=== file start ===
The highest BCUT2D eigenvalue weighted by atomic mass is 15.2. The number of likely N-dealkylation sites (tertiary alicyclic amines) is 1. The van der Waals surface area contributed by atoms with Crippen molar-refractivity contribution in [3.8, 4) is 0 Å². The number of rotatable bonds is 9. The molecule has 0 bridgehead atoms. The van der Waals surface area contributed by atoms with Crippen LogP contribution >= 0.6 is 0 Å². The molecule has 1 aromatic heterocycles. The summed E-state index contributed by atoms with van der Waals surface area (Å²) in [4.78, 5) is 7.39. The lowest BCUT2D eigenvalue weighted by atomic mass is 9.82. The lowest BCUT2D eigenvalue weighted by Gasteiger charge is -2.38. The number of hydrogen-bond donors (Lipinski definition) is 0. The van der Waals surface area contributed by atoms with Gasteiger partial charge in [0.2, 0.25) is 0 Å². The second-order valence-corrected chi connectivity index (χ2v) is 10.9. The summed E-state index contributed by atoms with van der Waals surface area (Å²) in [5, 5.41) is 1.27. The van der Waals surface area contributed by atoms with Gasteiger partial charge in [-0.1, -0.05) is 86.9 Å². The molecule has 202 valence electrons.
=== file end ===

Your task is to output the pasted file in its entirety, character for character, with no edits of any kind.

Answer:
The highest BCUT2D eigenvalue weighted by atomic mass is 15.2. The number of likely N-dealkylation sites (tertiary alicyclic amines) is 1. The van der Waals surface area contributed by atoms with Crippen molar-refractivity contribution in [3.8, 4) is 0 Å². The number of rotatable bonds is 9. The molecule has 0 bridgehead atoms. The van der Waals surface area contributed by atoms with Crippen LogP contribution >= 0.6 is 0 Å². The molecule has 1 aromatic heterocycles. The summed E-state index contributed by atoms with van der Waals surface area (Å²) in [4.78, 5) is 7.39. The lowest BCUT2D eigenvalue weighted by atomic mass is 9.82. The lowest BCUT2D eigenvalue weighted by Gasteiger charge is -2.38. The number of hydrogen-bond donors (Lipinski definition) is 0. The van der Waals surface area contributed by atoms with Gasteiger partial charge in [0.2, 0.25) is 0 Å². The second-order valence-corrected chi connectivity index (χ2v) is 10.9. The summed E-state index contributed by atoms with van der Waals surface area (Å²) in [5, 5.41) is 1.27. The van der Waals surface area contributed by atoms with Gasteiger partial charge in [-0.1, -0.05) is 86.9 Å². The molecule has 202 valence electrons.